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Statutory Rape

The statutory rape law in Florida is clear: It is illegal for an adult over the age of 18 to have sex with a minor who is younger than 18.

The minor’s obvious consent is not relevant, and that’s what makes so many of these cases heartbreaking. Often, we’re talking about two young people who both willingly participated in the relationship, but neither fully grasped the consequences. We’ve seen instances where high school seniors face second-degree felonies for sexual contact with freshmen.

There are limited exceptions for when a minor has sex with an adult who is close in age. Coined the “Romeo and Juliet” law after the young Shakespearean lovers, the measure is intended to protect teens who engage in consensual sexual activity with a peer who is just above or below that age threshold.

However, this provision is only applicable in some cases, and it won’t protect all teens or young adults from legal action.

At The Ansara Law Firm, we know conviction for statutory rape in Florida carries severe penalties that can have a lifelong impact on one’s freedom and future. These include:

  • Imprisonment
  • Fines
  • Community Service
  • Mandatory Counseling
  • Sex Offender Registration
  • Probation
  • House Arrest

Having a knowledgeable, experienced legal advocate in your corner is imperative.

What is Statutory Rape?

Florida’s statutory rape law is codified in F.S. 794.05.

Generally, the age of consent in Florida is 18. However, minors who are 16 and 17 can consent to intercourse with anyone up to age 24, and no crime is committed – unless the minor is disabled.

The law says that if a person who is 24 or older engages in sexual activity with a person who is 16 or 17, he or she commits a second-degree felony, punishable by up to 15 years in prison. Penalties are more severe when the minor involved is younger than 16. Sexual activity in this case means oral, vaginal or anal union with or penetration of another by any object.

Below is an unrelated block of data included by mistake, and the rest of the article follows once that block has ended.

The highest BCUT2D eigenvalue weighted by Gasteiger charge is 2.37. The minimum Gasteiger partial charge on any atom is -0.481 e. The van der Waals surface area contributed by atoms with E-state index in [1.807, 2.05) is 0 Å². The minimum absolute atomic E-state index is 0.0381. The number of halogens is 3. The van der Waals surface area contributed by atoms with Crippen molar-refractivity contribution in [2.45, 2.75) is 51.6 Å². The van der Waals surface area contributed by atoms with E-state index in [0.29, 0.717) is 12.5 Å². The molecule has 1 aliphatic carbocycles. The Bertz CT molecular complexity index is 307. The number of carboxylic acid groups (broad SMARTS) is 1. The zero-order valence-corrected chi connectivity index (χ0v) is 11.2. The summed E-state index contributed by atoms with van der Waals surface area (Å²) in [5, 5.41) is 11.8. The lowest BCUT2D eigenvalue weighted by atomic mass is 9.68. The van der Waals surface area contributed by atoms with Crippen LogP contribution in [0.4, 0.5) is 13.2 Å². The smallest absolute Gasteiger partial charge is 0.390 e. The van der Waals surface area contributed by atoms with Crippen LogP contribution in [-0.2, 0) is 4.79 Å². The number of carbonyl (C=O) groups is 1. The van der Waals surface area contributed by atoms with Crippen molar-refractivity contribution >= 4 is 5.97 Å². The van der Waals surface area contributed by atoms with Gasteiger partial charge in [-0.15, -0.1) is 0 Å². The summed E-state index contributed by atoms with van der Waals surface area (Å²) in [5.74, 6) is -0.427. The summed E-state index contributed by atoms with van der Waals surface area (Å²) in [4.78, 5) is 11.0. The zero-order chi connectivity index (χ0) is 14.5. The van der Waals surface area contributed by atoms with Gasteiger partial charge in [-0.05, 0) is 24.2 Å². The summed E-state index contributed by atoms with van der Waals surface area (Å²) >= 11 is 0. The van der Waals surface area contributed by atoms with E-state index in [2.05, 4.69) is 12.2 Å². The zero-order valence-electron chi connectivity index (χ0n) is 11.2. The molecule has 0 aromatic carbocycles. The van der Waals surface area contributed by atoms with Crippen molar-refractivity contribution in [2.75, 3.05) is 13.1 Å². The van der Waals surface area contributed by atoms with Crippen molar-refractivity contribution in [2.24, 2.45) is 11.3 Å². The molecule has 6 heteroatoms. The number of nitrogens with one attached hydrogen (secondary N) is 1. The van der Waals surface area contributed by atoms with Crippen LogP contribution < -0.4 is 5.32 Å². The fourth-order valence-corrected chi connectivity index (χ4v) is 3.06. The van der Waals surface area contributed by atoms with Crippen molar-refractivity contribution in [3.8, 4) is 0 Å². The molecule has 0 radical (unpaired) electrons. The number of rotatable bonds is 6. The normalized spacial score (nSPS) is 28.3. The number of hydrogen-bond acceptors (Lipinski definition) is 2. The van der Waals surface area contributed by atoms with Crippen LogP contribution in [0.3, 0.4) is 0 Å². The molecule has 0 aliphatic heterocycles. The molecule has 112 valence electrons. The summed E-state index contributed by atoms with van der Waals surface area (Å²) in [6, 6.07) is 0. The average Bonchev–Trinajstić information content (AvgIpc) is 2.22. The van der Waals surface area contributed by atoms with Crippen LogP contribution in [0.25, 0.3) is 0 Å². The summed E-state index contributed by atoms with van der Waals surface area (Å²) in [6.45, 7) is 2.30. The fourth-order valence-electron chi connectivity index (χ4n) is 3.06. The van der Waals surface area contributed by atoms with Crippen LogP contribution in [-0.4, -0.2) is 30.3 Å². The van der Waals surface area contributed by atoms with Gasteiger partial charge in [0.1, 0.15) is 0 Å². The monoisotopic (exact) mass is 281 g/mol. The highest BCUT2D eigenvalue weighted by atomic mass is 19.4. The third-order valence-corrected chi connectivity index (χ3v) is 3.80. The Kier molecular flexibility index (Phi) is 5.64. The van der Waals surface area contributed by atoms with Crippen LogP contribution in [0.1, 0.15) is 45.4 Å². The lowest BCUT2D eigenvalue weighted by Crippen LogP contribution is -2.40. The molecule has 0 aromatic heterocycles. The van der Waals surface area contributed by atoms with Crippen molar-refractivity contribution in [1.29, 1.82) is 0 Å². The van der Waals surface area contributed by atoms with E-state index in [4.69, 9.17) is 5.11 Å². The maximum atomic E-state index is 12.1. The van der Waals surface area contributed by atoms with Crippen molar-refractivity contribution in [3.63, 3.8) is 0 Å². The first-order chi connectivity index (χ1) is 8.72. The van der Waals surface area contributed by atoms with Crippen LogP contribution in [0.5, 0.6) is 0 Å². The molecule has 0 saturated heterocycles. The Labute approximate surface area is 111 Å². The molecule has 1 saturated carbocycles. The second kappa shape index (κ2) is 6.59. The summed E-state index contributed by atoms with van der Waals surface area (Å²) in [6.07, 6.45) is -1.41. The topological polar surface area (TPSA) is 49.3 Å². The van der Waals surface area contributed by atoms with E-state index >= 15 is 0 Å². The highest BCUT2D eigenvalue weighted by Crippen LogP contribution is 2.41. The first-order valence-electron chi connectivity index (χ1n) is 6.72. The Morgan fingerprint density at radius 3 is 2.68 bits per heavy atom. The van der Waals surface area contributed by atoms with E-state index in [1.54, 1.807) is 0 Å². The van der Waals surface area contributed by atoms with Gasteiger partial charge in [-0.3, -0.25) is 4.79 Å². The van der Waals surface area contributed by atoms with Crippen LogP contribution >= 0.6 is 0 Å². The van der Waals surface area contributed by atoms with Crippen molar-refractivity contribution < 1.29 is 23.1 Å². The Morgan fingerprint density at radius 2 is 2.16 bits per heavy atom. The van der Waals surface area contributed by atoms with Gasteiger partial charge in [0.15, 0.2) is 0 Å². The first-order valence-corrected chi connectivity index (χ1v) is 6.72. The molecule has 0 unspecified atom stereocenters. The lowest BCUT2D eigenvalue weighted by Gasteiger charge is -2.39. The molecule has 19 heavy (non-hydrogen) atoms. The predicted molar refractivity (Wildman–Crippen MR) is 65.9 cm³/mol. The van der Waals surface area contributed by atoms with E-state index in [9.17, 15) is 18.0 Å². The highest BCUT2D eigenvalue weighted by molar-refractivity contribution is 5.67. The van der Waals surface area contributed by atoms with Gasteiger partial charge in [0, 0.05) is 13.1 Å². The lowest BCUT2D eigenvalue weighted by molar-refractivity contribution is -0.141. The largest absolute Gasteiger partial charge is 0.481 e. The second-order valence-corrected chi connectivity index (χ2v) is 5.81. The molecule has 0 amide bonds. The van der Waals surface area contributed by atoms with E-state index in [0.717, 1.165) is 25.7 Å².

If a 16- or 17-year-old alleged victim has had the “disabilities of nonage” removed – meaning he or she has successfully petitioned the court under F.S. 743 to be granted the rights of an adult – then the older person in the relationship has not committed statutory rape.

It’s important to note that the prior sexual conduct of the alleged victim isn’t going to matter in the prosecution of these cases.

Even minors can be prosecuted for sexual conduct with other minors. For example, F.S. 800.04(5)(d) holds that an offender less than 18 years of age who intentionally touches in a lewd or lascivious manner the breasts, genitals, genital area or buttocks of a person older than 12 but younger than 16 is guilty of a third-degree felony, punishable by up to five years in prison. Another portion of the law states that it’s a second-degree felony, punishable by up to 15 years in prison, for a person over 18 to engage in sexual contact with a person between the ages of 12 and 16.

The statutes specifically states that consent is not a defense for this crime.

Another troubling fact: The defendant’s ignorance of the alleged victim’s age – even if the alleged victim lied about or misrepresented his or her age – is not a valid defense that can be raised in these cases.

Why Have Statutory Rape Laws?

The rationale behind statutory rape laws is that before a child reaches the age of 18 (or 16 in some states), he or she isn’t capable of consenting to intercourse. The law supposes that even if a young person enthusiastically agrees to engage in sexual intercourse, that act isn’t consensual because the youth doesn’t have the mental capacity to consent.

Of course, everything we know about the sexual behavior of teenagers tells us otherwise. Many teens possess sufficient maturity and social skills needed to make informed decisions about sex.

Florida’s “Romeo and Juliet” Law

Florida’s “Romeo and Juliet” law was passed during the 2007 state legislative session to address concerns regarding high school students being labeled as sexual predators or sexual offenders for participation in consensual sexual relationships.

The law that was passed allows for relief from sex offender registration for certain offenders. F.S. 943.04354 allows a person to file a motion or petition for removal of the requirement to register as a sexual offender or predator who meet specific criteria. Most notably:

  • The victim must have been at least 14 at the time of the alleged offense;
  • The offender can be no more than four years older than the victim at the time of offense;
  • Victim must have consented to the sexual conduct.

Even if granted, this only addresses the registry requirement. It doesn’t make the underlying offense legal. If the victim was 15-years-old or younger – even if he or she consented – the actual sexual act is still considered criminal.

Contact the experienced Fort Lauderdale criminal defense lawyers at The Ansara Law Firm by calling (954) 761-4011 or toll-free at (954) 761-4011.

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